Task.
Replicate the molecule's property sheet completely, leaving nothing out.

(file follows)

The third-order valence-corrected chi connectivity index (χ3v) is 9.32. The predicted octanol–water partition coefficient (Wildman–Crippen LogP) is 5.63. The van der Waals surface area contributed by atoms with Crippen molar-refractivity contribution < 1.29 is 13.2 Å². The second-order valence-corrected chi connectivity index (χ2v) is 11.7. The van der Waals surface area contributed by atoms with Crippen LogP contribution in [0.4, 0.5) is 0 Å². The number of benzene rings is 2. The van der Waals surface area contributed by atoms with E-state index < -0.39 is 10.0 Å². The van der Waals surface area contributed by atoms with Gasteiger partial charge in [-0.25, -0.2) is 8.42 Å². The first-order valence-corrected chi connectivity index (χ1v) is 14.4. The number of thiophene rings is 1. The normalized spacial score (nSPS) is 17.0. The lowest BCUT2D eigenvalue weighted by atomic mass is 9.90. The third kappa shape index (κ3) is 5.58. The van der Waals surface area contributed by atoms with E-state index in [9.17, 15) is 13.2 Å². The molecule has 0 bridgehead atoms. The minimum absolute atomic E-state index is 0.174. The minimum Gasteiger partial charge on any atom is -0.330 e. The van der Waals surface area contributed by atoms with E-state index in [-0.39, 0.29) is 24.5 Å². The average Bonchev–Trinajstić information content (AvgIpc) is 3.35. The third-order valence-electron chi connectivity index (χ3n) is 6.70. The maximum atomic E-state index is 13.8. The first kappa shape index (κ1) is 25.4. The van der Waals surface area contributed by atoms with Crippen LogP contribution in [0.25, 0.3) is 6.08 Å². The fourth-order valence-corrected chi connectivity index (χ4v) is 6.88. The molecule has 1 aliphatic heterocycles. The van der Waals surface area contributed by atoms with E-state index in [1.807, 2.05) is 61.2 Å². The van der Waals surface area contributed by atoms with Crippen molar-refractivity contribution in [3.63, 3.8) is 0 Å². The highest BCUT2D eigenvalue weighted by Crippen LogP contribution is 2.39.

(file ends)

The third-order valence-corrected chi connectivity index (χ3v) is 9.32. The predicted octanol–water partition coefficient (Wildman–Crippen LogP) is 5.63. The van der Waals surface area contributed by atoms with Crippen molar-refractivity contribution < 1.29 is 13.2 Å². The second-order valence-corrected chi connectivity index (χ2v) is 11.7. The van der Waals surface area contributed by atoms with Crippen LogP contribution in [0.4, 0.5) is 0 Å². The number of benzene rings is 2. The van der Waals surface area contributed by atoms with E-state index < -0.39 is 10.0 Å². The van der Waals surface area contributed by atoms with Gasteiger partial charge in [-0.25, -0.2) is 8.42 Å². The first-order valence-corrected chi connectivity index (χ1v) is 14.4. The number of thiophene rings is 1. The normalized spacial score (nSPS) is 17.0. The lowest BCUT2D eigenvalue weighted by atomic mass is 9.90. The third kappa shape index (κ3) is 5.58. The van der Waals surface area contributed by atoms with E-state index in [9.17, 15) is 13.2 Å². The molecule has 0 bridgehead atoms. The minimum absolute atomic E-state index is 0.174. The minimum Gasteiger partial charge on any atom is -0.330 e. The van der Waals surface area contributed by atoms with E-state index in [-0.39, 0.29) is 24.5 Å². The average Bonchev–Trinajstić information content (AvgIpc) is 3.35. The third-order valence-electron chi connectivity index (χ3n) is 6.70. The maximum atomic E-state index is 13.8. The first kappa shape index (κ1) is 25.4. The van der Waals surface area contributed by atoms with Crippen LogP contribution in [0.25, 0.3) is 6.08 Å². The fourth-order valence-corrected chi connectivity index (χ4v) is 6.88. The molecule has 1 aliphatic heterocycles. The van der Waals surface area contributed by atoms with E-state index in [1.807, 2.05) is 61.2 Å². The van der Waals surface area contributed by atoms with Crippen molar-refractivity contribution in [3.63, 3.8) is 0 Å². The highest BCUT2D eigenvalue weighted by Crippen LogP contribution is 2.39.